The Times West Virginian

WVU Sports

December 5, 2011

A sunny outcome

WVU to face Clemson in Orange Bowl

MORGANTOWN — After dangling at the edge of a cliff for the final three weeks of the season, the West Virginia football team needs a vacation, and there’s no better way to do that than to spend New Year’s in Miami.

That’s right, the Mountaineers are getting their wish and going to a game with “a peel,” so to speak, heading to play in their first Orange Bowl against Clemson, surprise champion of the Atlantic Coast Conference who upset No. 5 Virginia Tech on Saturday night.

The game will be played at 8 p.m. Jan. 4, a Wednesday. The Mountaineers compiled a 9-3 record while Clemson brings a 10-3 record into the game.

It is just the second time West Virginia has played Clemson, despite some ties between the two schools that included former WVU player and Morgantown native Tommy Bowden having coached the Tigers. The two teams met in the 1989 Gator Bowl with Clemson scoring 17 unanswered points in the fourth quarter to beat WVU, 27-7.

That was a Mountaineer team led by Hall of Fame quarterback Major Harris, who was held to 17 rushing yards and 119 passing yards on 11 completions in 29 attempts.

This year’s game figures to offer a whole lot more offense than that.

“I’d be surprised if it was 6-3,” said Clemson coach Dabo Swinney, quite sarcastically.

The game matches two of the nation’s top young quarterbacks in WVU’s Geno Smith and Clemson’s sophomore Tajh Boyd.

Interestingly, it well might have been Boyd running the show at WVU, for he gave a verbal commitment in 2008 but withdrew it, reportedly after seeing the offense that Bill Stewart and Jeff Mullen were running, as he was looking for something more wide open.

The statistics of the two quarterbacks were very similar through 12 games, before Boyd helped lead Clemson to the upset of Virginia Tech. Boyd had completed 254 of 424 passes for 3,338 yards and 28 touchdowns while Smith has completed 314 of 483 passes for 3,978 yards and 25 touchdowns.

Both teams struggled down the stretch. Early in the year Clemson was one of the surprise teams in the country as it won eight straight but went into a tailspin where it lost three of its final four games, beating only Wake Forest. Each of the three losses was one-sided, losing to Georgia Tech, 31-17, to N.C. State, 37-13, and to South Carolina, 34-13.

There was even talk that Swinney might lose his job and some of the rumors centered around former WVU Coach Rich Rodriguez, who was Bowden’s assistant there before coming to Morgantown, as his replacement.

“It was real simple what happened,” Swinney said. “I don’t think we handled success very well. The biggest thing with us was we had six total turnovers in the first eight games and were one of the least penalized teams in the nation. The last four games we had 12 turnovers and were getting a lot of penalties. It doesn’t take a rocket scientist to figure out what happened.”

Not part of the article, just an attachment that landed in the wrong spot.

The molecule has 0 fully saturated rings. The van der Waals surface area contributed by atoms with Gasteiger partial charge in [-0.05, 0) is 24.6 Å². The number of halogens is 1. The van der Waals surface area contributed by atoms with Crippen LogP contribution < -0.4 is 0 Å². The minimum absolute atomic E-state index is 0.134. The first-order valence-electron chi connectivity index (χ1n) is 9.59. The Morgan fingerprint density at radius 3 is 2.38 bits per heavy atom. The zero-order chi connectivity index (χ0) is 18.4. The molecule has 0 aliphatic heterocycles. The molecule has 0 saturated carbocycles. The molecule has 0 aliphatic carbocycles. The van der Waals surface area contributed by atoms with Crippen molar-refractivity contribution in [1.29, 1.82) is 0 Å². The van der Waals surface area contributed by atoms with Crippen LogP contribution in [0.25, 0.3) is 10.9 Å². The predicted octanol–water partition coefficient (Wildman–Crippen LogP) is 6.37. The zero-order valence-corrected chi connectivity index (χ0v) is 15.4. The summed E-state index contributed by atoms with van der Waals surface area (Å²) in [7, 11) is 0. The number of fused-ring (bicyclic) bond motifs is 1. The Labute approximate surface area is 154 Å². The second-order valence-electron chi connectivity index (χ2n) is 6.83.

West Virginia suffered a big setback in losing to Syracuse in mid-season and a narrow loss to Louisville put them in trouble as the final three games approached.

“Since then we challenged the guys to get a little more excited about playing the game,” Coach Dana Holgorsen said. “Three games in a row it came down to the last minute, maybe even the last seconds, but we told them you gotta keep playing, gotta keep playing and find a way to win in the end.”

And that is just what the Mountaineers did, eeking out victories over Cincinnati, Pitt and South Florida, then needing to sweat out Cincinnati’s game with Connecticut before becoming the BCS representative of the Big East.

For Clemson, the Orange Bowl marks a return to the game where 30 years ago the school won its first national championship under Danny Ford.

The teams have a month before the game will be played, making preparation difficult as they have only 15 practices. Coaches will have to get them through exams, Christmas break, keep them in shape and working toward the game.

And even though the Mountaineers have 12 players from South Florida, six of them starters and four from Miramar High, Holgorsen said “we will not treat it like a vacation. We want them to enjoy it but they have got to get the work done and be competitive.”

NOTES: As expected, Tony Gibson, Calvin Magee and Tony Dews have left Coach Todd Graham’s coaching staff in Pittsburgh and are heading to Arizona to rejoin coach Rich Rodriguez. They were with Rodriguez at WVU and Michigan ... Tickets for the Orange Bowl are now on sale to the general public online at Available tickets in the WVU allotment are $99 each and can be purchased online at or by calling the Mountaineer Ticket Office at 800-WVU-GAME. Phone sales will begin at 9 a.m. today. Fans purchasing tickets through the Mountaineer Ticket Office will be given an opportunity to request an upgrade of their order. Fans can requests upgrades to tickets in the WVU allotment that are priced between $120 and $165.

Email Bob Hertzel at Follow on Twitter @bhertzel.

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